How effective is romiplostim for the treatment of chronic immune thrombocytopenic purpura (ITP) platelet disorder in adults?

Updated: Aug 05, 2017
  • Author: Perumal Thiagarajan, MD; Chief Editor: Srikanth Nagalla, MBBS, MS, FACP  more...
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Answer

Answer

Romiplostim  is another thrombopoietin receptor agonist, consisting of human immunoglobulin Fc region covalently linked to a peptide sequence that binds to and activates the thrombopoietin receptor. The peptide sequence has no homology with human thrombopoietin so that the possibility of a cross-reacting antibody is minimized. The Fc domain extends the half-life of the molecule in the circulation.

Weekly subcutaneous doses of 1-7 μg/kg, romiplostim can increase the platelet count in chronic ITP. The adverse effects include bone marrow reticulin formation.

In 2 parallel trials that assessed the long-term administration of romiplostim in 63 splenectomized and 62 nonsplenectomized patients with ITP, both the splenectomized and nonsplenectomized patients achieved durable platelet counts over a longer period with romiplostim than with placebo; patients receiving romiplostim were also more likely to reduce or discontinue concurrent other ITP therapy compared with patients in the placebo groups. [25]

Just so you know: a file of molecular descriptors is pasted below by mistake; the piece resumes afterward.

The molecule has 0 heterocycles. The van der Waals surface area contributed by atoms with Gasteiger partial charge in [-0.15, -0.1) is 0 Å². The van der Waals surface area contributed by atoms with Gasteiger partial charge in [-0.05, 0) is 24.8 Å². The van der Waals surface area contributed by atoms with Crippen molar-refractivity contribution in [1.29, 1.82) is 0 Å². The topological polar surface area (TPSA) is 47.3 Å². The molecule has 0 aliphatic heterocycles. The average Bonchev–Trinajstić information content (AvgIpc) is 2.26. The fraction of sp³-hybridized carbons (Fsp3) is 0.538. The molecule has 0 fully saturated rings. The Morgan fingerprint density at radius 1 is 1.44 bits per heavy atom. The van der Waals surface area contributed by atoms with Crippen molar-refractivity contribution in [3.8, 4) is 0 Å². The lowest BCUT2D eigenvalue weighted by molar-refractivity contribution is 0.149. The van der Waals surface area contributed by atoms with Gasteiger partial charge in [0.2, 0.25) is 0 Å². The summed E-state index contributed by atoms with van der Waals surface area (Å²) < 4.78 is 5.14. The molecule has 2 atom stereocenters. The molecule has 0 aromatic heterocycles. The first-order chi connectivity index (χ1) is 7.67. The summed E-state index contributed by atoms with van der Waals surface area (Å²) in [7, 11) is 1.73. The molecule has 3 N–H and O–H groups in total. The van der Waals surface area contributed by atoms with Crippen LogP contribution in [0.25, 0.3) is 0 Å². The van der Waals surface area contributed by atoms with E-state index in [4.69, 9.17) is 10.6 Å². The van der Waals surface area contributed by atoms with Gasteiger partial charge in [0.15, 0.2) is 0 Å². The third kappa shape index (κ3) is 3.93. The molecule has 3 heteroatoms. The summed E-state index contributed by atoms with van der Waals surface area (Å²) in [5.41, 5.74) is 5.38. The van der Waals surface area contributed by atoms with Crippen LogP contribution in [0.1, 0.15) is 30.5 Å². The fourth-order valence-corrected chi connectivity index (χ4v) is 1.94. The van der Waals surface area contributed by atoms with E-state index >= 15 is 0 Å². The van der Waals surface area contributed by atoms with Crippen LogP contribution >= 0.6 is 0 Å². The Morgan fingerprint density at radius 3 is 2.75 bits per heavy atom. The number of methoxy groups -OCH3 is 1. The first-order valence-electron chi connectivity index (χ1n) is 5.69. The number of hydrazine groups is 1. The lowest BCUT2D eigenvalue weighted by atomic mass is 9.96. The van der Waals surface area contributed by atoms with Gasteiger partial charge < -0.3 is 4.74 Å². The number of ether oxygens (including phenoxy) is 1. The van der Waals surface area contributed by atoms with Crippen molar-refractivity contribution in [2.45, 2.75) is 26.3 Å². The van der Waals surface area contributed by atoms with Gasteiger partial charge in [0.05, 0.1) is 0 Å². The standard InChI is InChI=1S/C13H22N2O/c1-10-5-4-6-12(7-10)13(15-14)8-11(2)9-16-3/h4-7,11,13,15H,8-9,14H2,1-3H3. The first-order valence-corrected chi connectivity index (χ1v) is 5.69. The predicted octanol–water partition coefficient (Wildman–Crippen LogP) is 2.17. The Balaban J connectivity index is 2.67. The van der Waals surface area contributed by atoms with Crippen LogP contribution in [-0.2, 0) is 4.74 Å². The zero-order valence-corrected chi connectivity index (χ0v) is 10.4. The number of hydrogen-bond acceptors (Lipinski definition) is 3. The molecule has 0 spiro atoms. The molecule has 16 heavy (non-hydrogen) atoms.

The responses to thrombopoietin receptor agonists take 10-15 days, and, hence, they are unlikely to replace steroids or intravenous immunoglobulins as initial therapy. Furthermore, relapses are common, necessitating long-term therapy. Thrombopoietin receptor agonists may help postpone or even prevent splenectomies. The advantages of thrombopoietin receptor agonist therapy should be weighed against the risk of marrow fibrosis seen in the limited long-term outcome data. There is also a theoretical possibility that these agents increase the risk of hematologic malignancies, as thrombopoietin receptor is present in hematopoietic stem cells. Currently, these agents are recommended for ITP patients whose conditions are refractory to previous treatments, including splenectomy.


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